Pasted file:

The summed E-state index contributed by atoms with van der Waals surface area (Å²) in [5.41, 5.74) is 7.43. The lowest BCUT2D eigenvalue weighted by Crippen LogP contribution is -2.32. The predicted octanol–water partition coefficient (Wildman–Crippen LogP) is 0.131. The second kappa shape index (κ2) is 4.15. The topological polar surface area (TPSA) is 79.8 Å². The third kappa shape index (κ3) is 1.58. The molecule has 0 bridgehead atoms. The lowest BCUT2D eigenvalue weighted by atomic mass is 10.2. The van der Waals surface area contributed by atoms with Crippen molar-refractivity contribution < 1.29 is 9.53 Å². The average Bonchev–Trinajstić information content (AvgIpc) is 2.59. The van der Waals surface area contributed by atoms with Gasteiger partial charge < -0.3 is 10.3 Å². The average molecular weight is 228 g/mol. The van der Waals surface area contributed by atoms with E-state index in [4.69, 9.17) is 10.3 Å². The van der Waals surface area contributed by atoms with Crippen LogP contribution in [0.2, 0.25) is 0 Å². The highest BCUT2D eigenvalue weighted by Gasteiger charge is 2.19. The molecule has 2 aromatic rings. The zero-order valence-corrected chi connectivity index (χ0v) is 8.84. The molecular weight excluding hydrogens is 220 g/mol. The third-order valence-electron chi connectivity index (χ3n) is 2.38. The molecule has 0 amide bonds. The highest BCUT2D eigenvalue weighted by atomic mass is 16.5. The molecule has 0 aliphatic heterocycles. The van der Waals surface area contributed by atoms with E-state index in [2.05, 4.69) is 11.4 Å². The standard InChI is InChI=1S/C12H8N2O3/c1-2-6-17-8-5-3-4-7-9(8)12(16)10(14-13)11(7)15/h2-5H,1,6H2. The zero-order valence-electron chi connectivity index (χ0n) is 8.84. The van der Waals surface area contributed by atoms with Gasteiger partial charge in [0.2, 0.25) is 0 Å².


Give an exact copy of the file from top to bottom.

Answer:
The summed E-state index contributed by atoms with van der Waals surface area (Å²) in [5.41, 5.74) is 7.43. The lowest BCUT2D eigenvalue weighted by Crippen LogP contribution is -2.32. The predicted octanol–water partition coefficient (Wildman–Crippen LogP) is 0.131. The second kappa shape index (κ2) is 4.15. The topological polar surface area (TPSA) is 79.8 Å². The third kappa shape index (κ3) is 1.58. The molecule has 0 bridgehead atoms. The lowest BCUT2D eigenvalue weighted by atomic mass is 10.2. The van der Waals surface area contributed by atoms with Crippen molar-refractivity contribution < 1.29 is 9.53 Å². The average Bonchev–Trinajstić information content (AvgIpc) is 2.59. The van der Waals surface area contributed by atoms with Gasteiger partial charge < -0.3 is 10.3 Å². The average molecular weight is 228 g/mol. The van der Waals surface area contributed by atoms with E-state index in [4.69, 9.17) is 10.3 Å². The van der Waals surface area contributed by atoms with Crippen LogP contribution in [0.2, 0.25) is 0 Å². The highest BCUT2D eigenvalue weighted by Gasteiger charge is 2.19. The molecule has 2 aromatic rings. The zero-order valence-corrected chi connectivity index (χ0v) is 8.84. The molecular weight excluding hydrogens is 220 g/mol. The third-order valence-electron chi connectivity index (χ3n) is 2.38. The molecule has 0 amide bonds. The highest BCUT2D eigenvalue weighted by atomic mass is 16.5. The molecule has 0 aliphatic heterocycles. The van der Waals surface area contributed by atoms with E-state index in [2.05, 4.69) is 11.4 Å². The standard InChI is InChI=1S/C12H8N2O3/c1-2-6-17-8-5-3-4-7-9(8)12(16)10(14-13)11(7)15/h2-5H,1,6H2. The zero-order valence-electron chi connectivity index (χ0n) is 8.84. The van der Waals surface area contributed by atoms with Gasteiger partial charge in [0.2, 0.25) is 0 Å².